Latest figures show the number of road traffic fatalities in the Borders has decreased, despite a national rise in deaths and serious injuries.
The figures were released this week by Transport Scotland.
They show that the number of fatal and serious accidents in the Borders police catchment area during the period 2010-14 were down on those in the four years between 2004 and 2008.
The 2010-14 figures, which consist of the average of each of those four years, show seven fatal accidents, nearly half the 12 in the earlier four-year period.
Overall in the region, the number of accidents fell from 399 to 264.
Transport minister Derek Mackay said this week: “The increase in fatalities and the number of people seriously injured in road accidents in 2014 is disappointing. However, it also demonstrates the need for every one of us to take responsibility when using the road network. The longer term downward trends and the annual decline in the total number of casualties, to the lowest level since records began, are encouraging but more can, and must, be done.
“At the Road Safety Framework Strategic Partnership board meeting earlier this month I launched a review of our progress in delivering the Road Safety Framework to 2020. Transport Scotland are working together with road safety partners to assess the progress that has been made to date, with the aim of redoubling our efforts and focus through to 2020 and beyond. Fatalities in 2014 were down 31% from an average of 292 for 2004-08.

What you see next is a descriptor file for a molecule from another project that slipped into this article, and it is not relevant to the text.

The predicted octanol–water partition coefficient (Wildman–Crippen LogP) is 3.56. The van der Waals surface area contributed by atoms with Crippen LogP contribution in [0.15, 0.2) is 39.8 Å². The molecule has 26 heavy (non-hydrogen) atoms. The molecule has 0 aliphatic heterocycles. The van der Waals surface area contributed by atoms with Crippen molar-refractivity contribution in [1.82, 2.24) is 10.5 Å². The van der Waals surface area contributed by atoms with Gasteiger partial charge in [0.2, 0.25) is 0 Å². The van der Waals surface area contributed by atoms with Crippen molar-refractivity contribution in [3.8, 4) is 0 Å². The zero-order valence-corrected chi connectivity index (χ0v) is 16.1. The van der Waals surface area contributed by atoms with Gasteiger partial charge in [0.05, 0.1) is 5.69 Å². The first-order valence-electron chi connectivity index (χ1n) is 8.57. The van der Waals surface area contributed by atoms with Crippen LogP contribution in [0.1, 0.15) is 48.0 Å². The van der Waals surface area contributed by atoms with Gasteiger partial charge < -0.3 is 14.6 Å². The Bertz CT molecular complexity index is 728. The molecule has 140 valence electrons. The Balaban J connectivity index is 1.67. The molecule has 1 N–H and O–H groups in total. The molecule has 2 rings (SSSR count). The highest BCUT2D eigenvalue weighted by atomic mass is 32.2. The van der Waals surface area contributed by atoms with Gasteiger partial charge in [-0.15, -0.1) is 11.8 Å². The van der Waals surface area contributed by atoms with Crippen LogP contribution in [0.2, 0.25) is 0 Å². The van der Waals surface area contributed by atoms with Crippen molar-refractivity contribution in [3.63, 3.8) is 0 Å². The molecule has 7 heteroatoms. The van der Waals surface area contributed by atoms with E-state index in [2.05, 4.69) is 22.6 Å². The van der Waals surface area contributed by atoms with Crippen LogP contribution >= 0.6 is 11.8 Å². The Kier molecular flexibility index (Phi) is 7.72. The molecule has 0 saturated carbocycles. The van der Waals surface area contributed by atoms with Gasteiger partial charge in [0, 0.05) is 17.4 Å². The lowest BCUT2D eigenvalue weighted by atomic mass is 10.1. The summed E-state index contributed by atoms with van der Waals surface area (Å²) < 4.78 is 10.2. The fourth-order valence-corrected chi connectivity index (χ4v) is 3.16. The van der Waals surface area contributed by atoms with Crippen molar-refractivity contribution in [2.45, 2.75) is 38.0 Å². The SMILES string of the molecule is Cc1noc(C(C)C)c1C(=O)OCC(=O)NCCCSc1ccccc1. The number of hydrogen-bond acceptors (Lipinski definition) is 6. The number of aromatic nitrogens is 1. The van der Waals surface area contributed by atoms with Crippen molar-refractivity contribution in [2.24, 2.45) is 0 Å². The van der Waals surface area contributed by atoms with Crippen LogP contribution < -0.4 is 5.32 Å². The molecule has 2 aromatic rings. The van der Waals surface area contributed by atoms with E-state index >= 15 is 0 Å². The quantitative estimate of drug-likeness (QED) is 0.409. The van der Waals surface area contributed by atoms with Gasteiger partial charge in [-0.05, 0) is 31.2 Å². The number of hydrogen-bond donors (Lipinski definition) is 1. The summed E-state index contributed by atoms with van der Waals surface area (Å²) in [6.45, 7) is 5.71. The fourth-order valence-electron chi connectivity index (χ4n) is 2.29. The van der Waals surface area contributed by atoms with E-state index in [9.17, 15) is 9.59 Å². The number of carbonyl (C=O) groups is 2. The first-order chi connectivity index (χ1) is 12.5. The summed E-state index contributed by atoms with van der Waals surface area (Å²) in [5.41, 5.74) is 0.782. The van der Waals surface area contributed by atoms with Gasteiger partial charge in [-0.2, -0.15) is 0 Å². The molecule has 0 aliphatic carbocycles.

“Some of the recent interventions such as the change in Scotland’s drink-drive legislation – which has seen us leading the way in the United Kingdom – will undoubtedly help prevent the tragic and unnecessary loss of lives on our roads. Other innovations such as the A9 average speed camera programme are already delivering benefits. We are also encouraging councils to cut speed in towns and cities through our revised 20mph limit guidance. I am confident that these developments will have a positive impact going forward.”